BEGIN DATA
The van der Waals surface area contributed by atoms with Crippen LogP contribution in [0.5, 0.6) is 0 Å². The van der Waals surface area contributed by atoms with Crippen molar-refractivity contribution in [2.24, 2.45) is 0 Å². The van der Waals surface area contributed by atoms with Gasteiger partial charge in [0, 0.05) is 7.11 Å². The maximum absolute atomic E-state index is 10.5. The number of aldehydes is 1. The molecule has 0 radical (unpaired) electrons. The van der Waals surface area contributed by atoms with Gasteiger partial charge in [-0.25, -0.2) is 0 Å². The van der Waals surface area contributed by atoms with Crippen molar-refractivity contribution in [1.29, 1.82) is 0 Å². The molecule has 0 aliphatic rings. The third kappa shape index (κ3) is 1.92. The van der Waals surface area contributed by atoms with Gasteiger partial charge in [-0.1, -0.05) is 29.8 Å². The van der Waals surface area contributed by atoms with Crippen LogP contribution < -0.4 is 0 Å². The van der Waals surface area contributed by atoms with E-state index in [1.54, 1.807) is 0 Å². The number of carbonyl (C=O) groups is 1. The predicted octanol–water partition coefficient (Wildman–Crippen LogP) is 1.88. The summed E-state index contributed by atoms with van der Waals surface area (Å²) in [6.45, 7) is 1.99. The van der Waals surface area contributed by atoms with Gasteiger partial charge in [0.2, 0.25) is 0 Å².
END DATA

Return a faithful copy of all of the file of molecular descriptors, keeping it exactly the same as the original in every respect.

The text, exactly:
The van der Waals surface area contributed by atoms with Crippen LogP contribution in [0.5, 0.6) is 0 Å². The van der Waals surface area contributed by atoms with Crippen molar-refractivity contribution in [2.24, 2.45) is 0 Å². The van der Waals surface area contributed by atoms with Gasteiger partial charge in [0, 0.05) is 7.11 Å². The maximum absolute atomic E-state index is 10.5. The number of aldehydes is 1. The molecule has 0 radical (unpaired) electrons. The van der Waals surface area contributed by atoms with Gasteiger partial charge in [-0.25, -0.2) is 0 Å². The van der Waals surface area contributed by atoms with Crippen molar-refractivity contribution in [1.29, 1.82) is 0 Å². The molecule has 0 aliphatic rings. The third kappa shape index (κ3) is 1.92. The van der Waals surface area contributed by atoms with Gasteiger partial charge in [-0.1, -0.05) is 29.8 Å². The van der Waals surface area contributed by atoms with Crippen LogP contribution < -0.4 is 0 Å². The van der Waals surface area contributed by atoms with E-state index in [1.54, 1.807) is 0 Å². The number of carbonyl (C=O) groups is 1. The predicted octanol–water partition coefficient (Wildman–Crippen LogP) is 1.88. The summed E-state index contributed by atoms with van der Waals surface area (Å²) in [6.45, 7) is 1.99. The van der Waals surface area contributed by atoms with Gasteiger partial charge in [0.2, 0.25) is 0 Å².